Baseball is officially in the air. Spring Training is underway, the New York Mets are playing…
Over the past five years, the New York Mets have had high expectations heading into nearly every season. Whether they have made big splashes in free agency or blockbuster trades, fans have always seen the Mets as a threat going into every season. Although it’s a blessing as a fan of a team to see people with high expectations, there is always a downside to having high hopes. Recently, while New York has gone into April with hopes of contending for the playoffs, their playoff drought stands at five years as they have underperformed heavily in the past few years. From mismanagement to an inconsistent bullpen, there are numerous reasons as to why this has been the case. I’m going to take a deep dive into the Mets’ constant underperformance.
Mets’ Poor Management: Mickey Callaway
After firing Terry Collins in 2017 after seven years with the Mets, New York was off to find its next skipper. In late October of 2017, they came to a quick decision to hire former Cleveland Guardians pitching coach Mickey Callaway as their next manager. It’s safe to say that things didn’t work out in his two-year tenure with the ball club. One of the main reasons why his decision-making led to the team underachieving was his constant misuse of the bullpen. This was extremely prevalent in 2019. Several times throughout the season, Callaway would overuse closer Edwin Diaz, which was a big factor in why he was incredibly disappointing. Following his second straight non-playoff season, Callaway was fired by the team and a search for a new manager began.
Since Carlos Beltran was involved in the Houston Astros’ major cheating scandal, he was relieved of his duties as the Mets manager before he even managed a game. Therefore, the Mets stayed inside the organization and hired Luis Rojas. Rojas managed the club’s double-A team, which was the Binghamton Mets. Although he was known as a well-respected manager amongst players, he had several flaws.
In his tenure as the Mets’ skipper, not only were his lineup creations bad but his use of pinch-hitters was awful. One of the many games he cost the team in 2021 was an early September duel with the Miami Marlins. Tied at one in the tenth, Rojas made a crucial mistake. Instead of putting in Kevin Pillar to pinch-hit, he inserted Luis Guillorme into the batters’ box. While Pillar had come up clutch in those moments before, Guillorme had not. If Pillar batted, the chance of him getting on base would have been higher than the chances of Guillorme getting on base.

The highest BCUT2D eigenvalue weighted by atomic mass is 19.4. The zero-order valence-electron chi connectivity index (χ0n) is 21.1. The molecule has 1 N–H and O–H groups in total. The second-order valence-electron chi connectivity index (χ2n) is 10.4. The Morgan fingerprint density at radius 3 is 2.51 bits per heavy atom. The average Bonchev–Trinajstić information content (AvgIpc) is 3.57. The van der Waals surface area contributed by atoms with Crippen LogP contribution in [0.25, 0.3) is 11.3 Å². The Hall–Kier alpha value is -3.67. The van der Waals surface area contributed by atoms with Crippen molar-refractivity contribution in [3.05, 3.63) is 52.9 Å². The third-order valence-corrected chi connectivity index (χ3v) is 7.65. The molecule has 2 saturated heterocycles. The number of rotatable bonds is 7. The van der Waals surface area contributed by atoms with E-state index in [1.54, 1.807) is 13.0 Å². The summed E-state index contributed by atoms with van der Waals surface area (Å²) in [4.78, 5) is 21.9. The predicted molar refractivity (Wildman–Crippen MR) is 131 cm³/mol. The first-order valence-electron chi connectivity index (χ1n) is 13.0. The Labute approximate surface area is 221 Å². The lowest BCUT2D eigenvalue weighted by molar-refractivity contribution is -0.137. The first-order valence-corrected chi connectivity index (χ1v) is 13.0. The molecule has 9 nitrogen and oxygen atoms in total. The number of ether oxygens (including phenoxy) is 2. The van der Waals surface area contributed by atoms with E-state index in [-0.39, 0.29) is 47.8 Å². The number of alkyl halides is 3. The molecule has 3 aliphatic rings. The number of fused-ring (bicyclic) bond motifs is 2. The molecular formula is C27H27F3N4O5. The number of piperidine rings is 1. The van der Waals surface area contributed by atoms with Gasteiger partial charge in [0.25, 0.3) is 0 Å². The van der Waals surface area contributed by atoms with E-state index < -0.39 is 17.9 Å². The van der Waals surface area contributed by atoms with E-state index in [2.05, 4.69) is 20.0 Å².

If Rojas and Callaway were smarter in crucial situations, maybe the team would have made the playoffs. Instead, they were at home, watching from the couch.
Whether at the start of the season or in midst of a playoff race, key Mets players always seem to get injured more than any other team. In the first month of what would be a lost 2017 season, New York lost star pitcher Noah Syndergaard to a season-ending injury. This wouldn’t be the only major injury in 2017. Throughout the year, the team was hammered by injuries to key players. Yoenis Cespedes, Jacob Degrom, and David Wright were only a few of the players who missed a big chunk of time.
This wasn’t just the case in the 2017 season. Injuries have haunted the team every year recently. New York has been ravaged by the injury bug in all facets of the game. This has been a big reason for the Mets’ underachievement in recent seasons.
Despite the talent on the team, the Mets haven’t been able to put together a top-tier offense in the last few years. While the 2020 Mets led the league in batting average, they were the opposite of clutch. They failed to get hits when it mattered the most and it hurt the team down the stretch of the season. This past season, the offense was severely underwhelming. Newly-acquired shortstop Francisco Lindor had a rough first season in blue and orange. In addition to Lindor, several other players had career-worst years. These players included Michael Conforto and Jeff McNeil as well as many others. If Lindor, McNeil, and Conforto were even average, things may have gone the Mets’ way in 2021.
The explosive offense that the Mets exhibited in 2015 is gone. The team has always had high hopes but hasn’t lived up to expectations in a while. With a new slew of additions, this year may be different. But, based on their track record, fans shouldn’t set their expectations too high.